Elvis Has Re-entered The Building

My interview with one-fourth of "Million Dollar Quartet"
Courtesy, Blumenthal Performing Arts Center

The resemblance is uncanny.

Cody Slaughter looks like the King of Rock and Roll. The fact that he sounds like him, too, meant a career as an Elvis impersonator was a possibility. There are plenty of those out there, but few have earned the praise of Elvis Presley Enterprises. Twenty-year-old Slaughter, from Harrison, Arkansas, was named the "Ultimate Elvis Tribute Artist" in 2010. 

Slaughter makes his theater debut in Million Dollar Quartet as The King — a role some say he was born to play. 

In the musical, Elvis meets up with three other legends-to-be in a recording studio in Memphis. The time is 1956, and he, Johnny Cash, Jerry Lee Lewis, and Carl Perkins were not yet the idols they would become. The musical reimagines the night they met and includes “Blue Suede Shoes,” “Fever,” “Great Balls of Fire,” “I Walk the Line,” “Whole Lotta Shakin’ Goin’ On,” “Folsom Prison Blues,” “Hound Dog,” and more. Elvis & company rock The Knight Theater beginning Nov 22 as part of the Broadway Lights series. Find out more.

Charlotte magazine caught up with Slaughter, who's been touring since September in the show that's probably going to prove to be his Big Break.

Charlotte magazine: I read that you were an Elvis tribute singer and that this is your first theatrical role. Are you surprised to be part of Million Dollar Quartet, or was acting always part of the plan?

Cody Slaughter: This is my first time being part of a Broadway show. I had done the Elvis thing. Growing up, it was always Elvis stuff. It's what got me here, and I love it. But, I've always wanted to act. So, this is a dream.

CM: Since you were an award-winning Elvis tribute performer, did the Million Dollar Quartet people find you through Elvis Presley Enterprises? Or, did you find them?

CS: It was a little of both. I had been in Memphis playing at the Orpheum. The producers came to a show there and saw me. We talked about a year later, and I auditioned for them.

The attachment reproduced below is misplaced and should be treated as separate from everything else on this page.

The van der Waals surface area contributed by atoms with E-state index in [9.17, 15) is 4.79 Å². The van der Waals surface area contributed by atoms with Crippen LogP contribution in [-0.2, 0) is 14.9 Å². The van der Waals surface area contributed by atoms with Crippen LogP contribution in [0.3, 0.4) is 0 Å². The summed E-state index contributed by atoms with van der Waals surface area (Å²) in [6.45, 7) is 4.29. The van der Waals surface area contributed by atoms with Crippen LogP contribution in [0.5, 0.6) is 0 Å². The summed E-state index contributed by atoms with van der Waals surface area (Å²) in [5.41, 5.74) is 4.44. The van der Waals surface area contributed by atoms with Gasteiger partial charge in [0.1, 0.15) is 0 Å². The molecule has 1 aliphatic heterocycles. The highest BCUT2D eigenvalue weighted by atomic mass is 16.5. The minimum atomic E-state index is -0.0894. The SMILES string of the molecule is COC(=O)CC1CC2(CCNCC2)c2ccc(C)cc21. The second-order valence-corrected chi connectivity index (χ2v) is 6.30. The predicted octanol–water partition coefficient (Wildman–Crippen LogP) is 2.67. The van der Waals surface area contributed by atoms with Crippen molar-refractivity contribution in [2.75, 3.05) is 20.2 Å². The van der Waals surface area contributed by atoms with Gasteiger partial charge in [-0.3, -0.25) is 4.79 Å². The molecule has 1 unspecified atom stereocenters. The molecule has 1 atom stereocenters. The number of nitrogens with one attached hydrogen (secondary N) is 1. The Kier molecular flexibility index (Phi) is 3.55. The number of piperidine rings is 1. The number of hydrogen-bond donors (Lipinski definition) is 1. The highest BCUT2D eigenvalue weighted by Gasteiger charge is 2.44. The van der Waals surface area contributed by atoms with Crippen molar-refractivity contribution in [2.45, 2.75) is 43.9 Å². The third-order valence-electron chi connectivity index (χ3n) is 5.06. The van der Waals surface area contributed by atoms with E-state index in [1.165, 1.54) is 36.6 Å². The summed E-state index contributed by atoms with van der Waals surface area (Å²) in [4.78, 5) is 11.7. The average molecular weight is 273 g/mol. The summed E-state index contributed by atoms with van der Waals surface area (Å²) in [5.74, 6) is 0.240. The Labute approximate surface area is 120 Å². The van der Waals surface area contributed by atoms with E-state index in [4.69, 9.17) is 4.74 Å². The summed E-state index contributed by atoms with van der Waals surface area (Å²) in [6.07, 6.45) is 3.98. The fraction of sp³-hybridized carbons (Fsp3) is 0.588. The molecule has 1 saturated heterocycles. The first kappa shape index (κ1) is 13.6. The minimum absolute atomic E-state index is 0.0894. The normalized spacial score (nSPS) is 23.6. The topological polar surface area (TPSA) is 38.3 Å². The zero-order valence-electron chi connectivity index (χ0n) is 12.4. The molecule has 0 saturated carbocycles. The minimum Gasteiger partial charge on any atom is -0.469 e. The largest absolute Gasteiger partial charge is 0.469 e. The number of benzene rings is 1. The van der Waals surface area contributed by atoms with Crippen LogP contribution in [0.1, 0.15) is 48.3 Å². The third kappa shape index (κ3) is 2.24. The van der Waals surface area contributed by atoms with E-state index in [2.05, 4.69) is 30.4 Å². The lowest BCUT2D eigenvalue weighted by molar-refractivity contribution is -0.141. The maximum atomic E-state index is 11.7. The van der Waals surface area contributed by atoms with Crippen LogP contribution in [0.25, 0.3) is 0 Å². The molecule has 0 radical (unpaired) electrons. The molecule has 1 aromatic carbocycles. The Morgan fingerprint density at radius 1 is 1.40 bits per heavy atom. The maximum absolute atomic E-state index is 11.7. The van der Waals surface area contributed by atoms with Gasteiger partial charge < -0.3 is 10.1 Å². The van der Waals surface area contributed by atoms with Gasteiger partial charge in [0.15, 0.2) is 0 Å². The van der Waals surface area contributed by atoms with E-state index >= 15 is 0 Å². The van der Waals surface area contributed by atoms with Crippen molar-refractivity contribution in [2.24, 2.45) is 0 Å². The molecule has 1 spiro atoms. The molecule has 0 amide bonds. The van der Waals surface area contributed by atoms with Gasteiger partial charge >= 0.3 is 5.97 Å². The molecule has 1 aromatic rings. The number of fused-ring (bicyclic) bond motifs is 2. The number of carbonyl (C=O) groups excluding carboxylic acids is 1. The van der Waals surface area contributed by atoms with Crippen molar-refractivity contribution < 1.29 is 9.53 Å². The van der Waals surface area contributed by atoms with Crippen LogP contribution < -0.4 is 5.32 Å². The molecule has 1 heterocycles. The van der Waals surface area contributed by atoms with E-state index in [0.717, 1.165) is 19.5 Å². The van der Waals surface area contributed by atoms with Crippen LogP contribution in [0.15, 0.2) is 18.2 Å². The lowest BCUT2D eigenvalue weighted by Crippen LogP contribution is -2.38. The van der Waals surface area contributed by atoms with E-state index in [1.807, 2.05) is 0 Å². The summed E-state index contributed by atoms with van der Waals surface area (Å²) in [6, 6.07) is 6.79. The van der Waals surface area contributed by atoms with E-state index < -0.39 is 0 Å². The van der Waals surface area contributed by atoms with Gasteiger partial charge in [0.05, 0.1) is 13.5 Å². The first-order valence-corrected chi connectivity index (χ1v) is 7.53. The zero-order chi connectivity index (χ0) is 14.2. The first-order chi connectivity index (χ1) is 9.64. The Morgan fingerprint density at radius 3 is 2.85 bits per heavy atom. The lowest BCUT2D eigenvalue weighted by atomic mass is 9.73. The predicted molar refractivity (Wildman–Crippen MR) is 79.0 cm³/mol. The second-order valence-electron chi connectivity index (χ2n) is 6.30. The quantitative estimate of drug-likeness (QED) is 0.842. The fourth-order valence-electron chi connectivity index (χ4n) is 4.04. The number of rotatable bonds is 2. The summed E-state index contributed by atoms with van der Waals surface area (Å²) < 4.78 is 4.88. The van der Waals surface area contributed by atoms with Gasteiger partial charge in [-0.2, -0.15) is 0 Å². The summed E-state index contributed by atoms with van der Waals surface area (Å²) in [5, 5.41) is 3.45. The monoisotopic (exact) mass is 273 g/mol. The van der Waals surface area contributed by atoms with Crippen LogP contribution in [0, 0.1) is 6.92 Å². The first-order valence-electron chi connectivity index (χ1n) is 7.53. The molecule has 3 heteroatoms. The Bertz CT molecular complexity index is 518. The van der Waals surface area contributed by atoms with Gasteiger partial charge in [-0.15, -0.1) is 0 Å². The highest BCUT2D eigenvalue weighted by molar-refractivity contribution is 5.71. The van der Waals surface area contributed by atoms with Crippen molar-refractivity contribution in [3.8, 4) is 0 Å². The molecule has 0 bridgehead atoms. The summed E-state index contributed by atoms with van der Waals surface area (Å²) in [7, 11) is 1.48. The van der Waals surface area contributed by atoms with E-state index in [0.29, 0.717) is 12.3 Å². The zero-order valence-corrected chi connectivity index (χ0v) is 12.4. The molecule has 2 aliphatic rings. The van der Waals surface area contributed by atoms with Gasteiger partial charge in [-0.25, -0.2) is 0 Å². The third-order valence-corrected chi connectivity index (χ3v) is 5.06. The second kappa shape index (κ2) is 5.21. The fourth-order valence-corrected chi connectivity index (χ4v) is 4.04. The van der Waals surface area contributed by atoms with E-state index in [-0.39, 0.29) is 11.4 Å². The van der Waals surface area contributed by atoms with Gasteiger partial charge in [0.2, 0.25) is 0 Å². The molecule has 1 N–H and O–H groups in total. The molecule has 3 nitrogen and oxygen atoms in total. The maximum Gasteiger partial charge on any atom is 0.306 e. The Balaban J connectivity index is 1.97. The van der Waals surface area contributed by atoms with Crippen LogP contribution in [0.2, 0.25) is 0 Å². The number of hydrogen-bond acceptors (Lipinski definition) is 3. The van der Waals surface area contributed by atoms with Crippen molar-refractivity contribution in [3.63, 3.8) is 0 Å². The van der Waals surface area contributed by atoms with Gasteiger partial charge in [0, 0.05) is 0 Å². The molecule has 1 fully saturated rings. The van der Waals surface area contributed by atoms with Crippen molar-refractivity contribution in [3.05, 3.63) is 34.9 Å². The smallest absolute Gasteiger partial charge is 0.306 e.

CM: How long have you been doing your Elvis thing?

CS: The first time I did Elvis, I was in second grade. But, I was twelve or thirteen before I performed as Elvis in front of an audience. I've played Branson. I toured with D.J. Fontana, who was Elvis's original drummer. But now, with Million Dollar Quartet, I can finally say, "I'm an actor."

CM: How much of this show is true?

CS: Most of it. That's what's so cool about this show. This recording session really happened. These guys came together in Memphis just once and then never again. The audience will learn so many things about these singers. You know Elvis had a twin brother who died at birth? Well, all four of these guys had brothers who died. Johnny Cash's brother died in a sawmill accident.

CM: Did they all discover this about each other that night in Memphis?

CS: We don't know. We don't know what all was said that night. But, there are all these facts about each of the singers that come out in the show. Jerry Lee Lewis hadn't yet married his cousin in 1956, but that comes out in the show.

CM: So, the show plays with time a little bit?

CS: Exactly. There's lots of biographical stuff on these singers that is naturally woven into the story.

CM: Your character, Elvis, was from Memphis. So, it's understandable why he was there in 1956. How'd the other musicians wind up there?

CS: Well, Elvis was born in Tupelo. His family moved to Memphis when he was young. He wanted to be a singer, and the first song he recorded was for his mama. Johnny Cash was from Arkansas. Like Elvis, he was signed to Sun Records. Mr. [Sam] Phillips, the producer, hired Jerry Lee Lewis to sit in as the piano player for this session. He wasn't at all famous yet. Carl Perkins was mad at Elvis because Elvis had recorded his "Blue Suede Shoes." All of that comes out in the show.

CM: So cool! I can't wait to see it. Do you have to change your voice to sound like Elvis when you're singing? Or, do you naturally sound like Elvis?

CS: I have a Southern accent, so I don't have to do much. But (changes voice and sounds exactly like Elvis), Little Lady, I don't know, some people say I do sound an awful lot like The King.

CM: Oh, you are good. I love it! Thank you for your time.

CS: Thank you. Thankyouverymuch. Aloha.

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